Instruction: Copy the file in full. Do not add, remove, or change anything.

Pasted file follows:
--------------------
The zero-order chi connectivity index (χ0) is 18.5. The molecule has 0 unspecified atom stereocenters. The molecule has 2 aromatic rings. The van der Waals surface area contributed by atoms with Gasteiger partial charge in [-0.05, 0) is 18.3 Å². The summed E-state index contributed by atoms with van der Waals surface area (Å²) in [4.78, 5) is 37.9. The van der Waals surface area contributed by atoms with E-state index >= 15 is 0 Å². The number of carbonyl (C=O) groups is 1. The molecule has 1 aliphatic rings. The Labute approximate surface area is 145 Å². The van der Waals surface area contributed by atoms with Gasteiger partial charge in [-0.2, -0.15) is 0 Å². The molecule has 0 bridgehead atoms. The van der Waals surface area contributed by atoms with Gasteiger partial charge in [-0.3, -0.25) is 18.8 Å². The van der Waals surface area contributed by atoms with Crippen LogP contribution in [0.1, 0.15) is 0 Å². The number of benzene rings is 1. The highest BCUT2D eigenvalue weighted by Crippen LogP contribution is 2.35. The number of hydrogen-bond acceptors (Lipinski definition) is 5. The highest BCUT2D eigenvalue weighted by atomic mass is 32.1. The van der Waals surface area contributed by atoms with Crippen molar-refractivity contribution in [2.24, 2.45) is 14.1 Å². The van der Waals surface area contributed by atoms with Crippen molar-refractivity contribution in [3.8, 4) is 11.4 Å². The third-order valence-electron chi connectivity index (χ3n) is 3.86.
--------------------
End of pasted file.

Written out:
The zero-order chi connectivity index (χ0) is 18.5. The molecule has 0 unspecified atom stereocenters. The molecule has 2 aromatic rings. The van der Waals surface area contributed by atoms with Gasteiger partial charge in [-0.05, 0) is 18.3 Å². The summed E-state index contributed by atoms with van der Waals surface area (Å²) in [4.78, 5) is 37.9. The van der Waals surface area contributed by atoms with E-state index >= 15 is 0 Å². The number of carbonyl (C=O) groups is 1. The molecule has 1 aliphatic rings. The Labute approximate surface area is 145 Å². The van der Waals surface area contributed by atoms with Gasteiger partial charge in [-0.2, -0.15) is 0 Å². The molecule has 0 bridgehead atoms. The van der Waals surface area contributed by atoms with Gasteiger partial charge in [-0.3, -0.25) is 18.8 Å². The van der Waals surface area contributed by atoms with Crippen LogP contribution in [0.1, 0.15) is 0 Å². The number of benzene rings is 1. The highest BCUT2D eigenvalue weighted by Crippen LogP contribution is 2.35. The number of hydrogen-bond acceptors (Lipinski definition) is 5. The highest BCUT2D eigenvalue weighted by atomic mass is 32.1. The van der Waals surface area contributed by atoms with Crippen molar-refractivity contribution in [2.24, 2.45) is 14.1 Å². The van der Waals surface area contributed by atoms with Crippen molar-refractivity contribution in [3.8, 4) is 11.4 Å². The third-order valence-electron chi connectivity index (χ3n) is 3.86.